Based on total number of patients treated over the last 12 months
Specializes in Dermatology
Board certified in Dermatology
No sanctions found
No board actions found
Accredited by: American Board of Dermatology*
Why It Matters: Dr. Karikomi's Board Certifications
Board certification should be one of your top considerations when choosing a doctor. Board certification is an official recognition given to doctors who have met specific requirements set by national medical specialty boards in the United States.
Board certification indicates that a doctor is highly qualified in the medical field in which he or she practices. A board-certified doctor is more likely than a non-board-certified doctor to have the most current skills and knowledge about how to treat your medical condition.
Atopic Dermatitis (Eczema)
Basal Cell Carcinoma
Candidiasis of Skin and Nails
Carcinoma in Situ of Skin
Eczema and Contact Dermatitis Due to Detergents
Fungal Nail Infection
Herpes Simplex Infection
Moles (Benign Skin Lesions)
Squamous Cell Carcinoma
Acne Scar Removal
Adjacent Tissue Transfer
Dermabrasion and Dermaplaning
Destruction of Benign Skin Lesion
Destruction of Malignant Skin Lesion
Excision of Benign Skin Lesion
Excision of Skin Cancer
Excision of Skin Lesion
Intense Pulse Light
Laser Hair Removal
Laser Spider Vein Treatment
Laser Surgery for Skin Conditions
Laser Tattoo Removal
Shaving of Skin Lesion
Skin Tag Removal
Soft Tissue Tumor Removal
Malpractice Claims not available
Healthgrades does not collect malpractice information for Ohio.
What is medical malpractice?
Medical malpractice is issued when negligence by a doctor causes injury to a patient. For example, a doctor may improperly diagnose, treat or medicate outside the standard of medical care. The three types of malpractice are: a settlement, an arbitration award, or a judgment.
If my doctor has malpractice history, does that mean he or she is a poor-quality doctor?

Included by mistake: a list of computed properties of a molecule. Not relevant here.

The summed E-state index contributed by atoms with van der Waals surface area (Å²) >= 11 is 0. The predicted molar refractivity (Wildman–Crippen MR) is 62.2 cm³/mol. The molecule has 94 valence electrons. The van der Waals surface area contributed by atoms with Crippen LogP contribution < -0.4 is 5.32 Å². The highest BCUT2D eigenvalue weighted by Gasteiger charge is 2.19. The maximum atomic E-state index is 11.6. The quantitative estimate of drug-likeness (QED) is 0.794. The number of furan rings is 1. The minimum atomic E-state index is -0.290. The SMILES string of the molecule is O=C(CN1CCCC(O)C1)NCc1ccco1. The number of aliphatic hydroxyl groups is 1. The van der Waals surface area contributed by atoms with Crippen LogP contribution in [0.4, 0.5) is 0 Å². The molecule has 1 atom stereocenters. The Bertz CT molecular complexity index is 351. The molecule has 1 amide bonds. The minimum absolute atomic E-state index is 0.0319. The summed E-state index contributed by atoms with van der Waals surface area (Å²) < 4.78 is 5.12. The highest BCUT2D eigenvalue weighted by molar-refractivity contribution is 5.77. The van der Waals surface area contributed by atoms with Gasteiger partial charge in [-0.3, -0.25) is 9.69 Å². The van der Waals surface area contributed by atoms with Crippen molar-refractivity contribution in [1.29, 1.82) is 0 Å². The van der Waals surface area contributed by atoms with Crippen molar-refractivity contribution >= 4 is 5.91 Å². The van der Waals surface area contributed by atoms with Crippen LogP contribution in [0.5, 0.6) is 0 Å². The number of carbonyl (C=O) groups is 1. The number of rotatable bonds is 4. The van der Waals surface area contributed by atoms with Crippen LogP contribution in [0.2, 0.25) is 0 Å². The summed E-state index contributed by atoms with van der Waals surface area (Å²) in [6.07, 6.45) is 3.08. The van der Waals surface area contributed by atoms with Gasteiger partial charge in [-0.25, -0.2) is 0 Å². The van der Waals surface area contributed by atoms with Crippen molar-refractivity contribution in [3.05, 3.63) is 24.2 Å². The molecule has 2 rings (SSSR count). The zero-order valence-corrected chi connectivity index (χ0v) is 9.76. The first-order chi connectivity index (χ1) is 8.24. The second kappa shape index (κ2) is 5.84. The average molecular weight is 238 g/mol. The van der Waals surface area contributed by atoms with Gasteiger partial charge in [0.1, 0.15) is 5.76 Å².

If your doctor has a malpractice claim, evaluate the information and determine if the action could potentially impact the quality of care you receive. Claim settlements and arbitration awards may occur for a variety of reasons, which should not necessarily reflect negatively on the doctor's professional competence or conduct. You may want to use this information to start a discussion with the doctor about his or her history and specific ability to provide healthcare for you.
How far back does Healthgrades malpractice history go?
Healthgrades reports details of a doctor’s malpractice history when the doctor has at least one closed medical malpractice claim within the last five years, even if he or she no longer practices in that state.
For which states does Healthgrades collect malpractice history?
Healthgrades collects malpractice information from California, Colorado, Connecticut, Florida, Georgia, Illinois, Massachusetts, Nevada, New Jersey, New York, North Carolina, Oregon, Tennessee, Texas, Vermont, Virginia, and West Virginia. If your doctor has a malpractice claim, evaluate the information and determine if the action could potentially impact your quality of care. Sometimes multiple states report the same claim. If a provider practices in a state where data is unavailable, please reach out to your local state legislature to help make this data publicly available.
No sanctions history found for the years that Healthgrades collects data.
What is a sanction or disciplinary action?
A sanction, also known as a disciplinary action, is an action taken to punish or restrict a doctor who has demonstrated professional misconduct. Sanctions may be imposed by a state medical board, professional medical licensing organization, or the U.S. Department of Health and Human Services.
If my doctor has sanction history, does that mean he or she is a poor-quality doctor?
If a doctor has a sanction, it does not necessarily mean that he or she is a poor-quality doctor. Some sanctions are not related to medical care, and involve a doctor’s finances or administrative activities. Before you make any choices about changing your doctor, we recommend that you evaluate the doctor’s sanction information and determine how severe or relevant you think the sanction cause and action were.